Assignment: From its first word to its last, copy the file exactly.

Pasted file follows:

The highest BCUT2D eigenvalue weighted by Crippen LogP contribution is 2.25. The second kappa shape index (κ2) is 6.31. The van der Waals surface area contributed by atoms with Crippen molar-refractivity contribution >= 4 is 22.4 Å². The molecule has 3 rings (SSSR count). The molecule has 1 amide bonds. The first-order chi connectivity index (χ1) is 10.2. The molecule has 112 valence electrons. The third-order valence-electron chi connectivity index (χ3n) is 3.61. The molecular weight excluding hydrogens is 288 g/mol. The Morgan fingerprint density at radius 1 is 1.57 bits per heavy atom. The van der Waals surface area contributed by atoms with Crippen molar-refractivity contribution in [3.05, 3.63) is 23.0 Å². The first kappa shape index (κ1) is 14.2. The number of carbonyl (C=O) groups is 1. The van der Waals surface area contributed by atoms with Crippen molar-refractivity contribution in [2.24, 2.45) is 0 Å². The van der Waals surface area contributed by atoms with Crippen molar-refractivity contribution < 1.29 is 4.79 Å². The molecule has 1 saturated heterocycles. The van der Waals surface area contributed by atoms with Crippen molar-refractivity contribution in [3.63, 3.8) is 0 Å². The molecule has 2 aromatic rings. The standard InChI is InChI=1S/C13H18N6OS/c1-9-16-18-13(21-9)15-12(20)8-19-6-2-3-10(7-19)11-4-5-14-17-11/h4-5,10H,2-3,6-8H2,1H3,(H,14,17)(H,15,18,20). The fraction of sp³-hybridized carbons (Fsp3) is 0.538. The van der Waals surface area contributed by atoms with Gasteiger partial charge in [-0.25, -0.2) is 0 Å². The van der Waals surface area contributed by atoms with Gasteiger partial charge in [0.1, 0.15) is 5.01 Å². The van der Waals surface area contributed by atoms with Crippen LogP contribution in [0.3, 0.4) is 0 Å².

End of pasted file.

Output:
The highest BCUT2D eigenvalue weighted by Crippen LogP contribution is 2.25. The second kappa shape index (κ2) is 6.31. The van der Waals surface area contributed by atoms with Crippen molar-refractivity contribution >= 4 is 22.4 Å². The molecule has 3 rings (SSSR count). The molecule has 1 amide bonds. The first-order chi connectivity index (χ1) is 10.2. The molecule has 112 valence electrons. The third-order valence-electron chi connectivity index (χ3n) is 3.61. The molecular weight excluding hydrogens is 288 g/mol. The Morgan fingerprint density at radius 1 is 1.57 bits per heavy atom. The van der Waals surface area contributed by atoms with Crippen molar-refractivity contribution in [3.05, 3.63) is 23.0 Å². The first kappa shape index (κ1) is 14.2. The number of carbonyl (C=O) groups is 1. The van der Waals surface area contributed by atoms with Crippen molar-refractivity contribution in [2.24, 2.45) is 0 Å². The van der Waals surface area contributed by atoms with Crippen molar-refractivity contribution < 1.29 is 4.79 Å². The molecule has 1 saturated heterocycles. The van der Waals surface area contributed by atoms with Crippen molar-refractivity contribution in [3.63, 3.8) is 0 Å². The molecule has 2 aromatic rings. The standard InChI is InChI=1S/C13H18N6OS/c1-9-16-18-13(21-9)15-12(20)8-19-6-2-3-10(7-19)11-4-5-14-17-11/h4-5,10H,2-3,6-8H2,1H3,(H,14,17)(H,15,18,20). The fraction of sp³-hybridized carbons (Fsp3) is 0.538. The van der Waals surface area contributed by atoms with Gasteiger partial charge in [-0.25, -0.2) is 0 Å². The van der Waals surface area contributed by atoms with Gasteiger partial charge in [0.1, 0.15) is 5.01 Å². The van der Waals surface area contributed by atoms with Crippen LogP contribution in [0.3, 0.4) is 0 Å².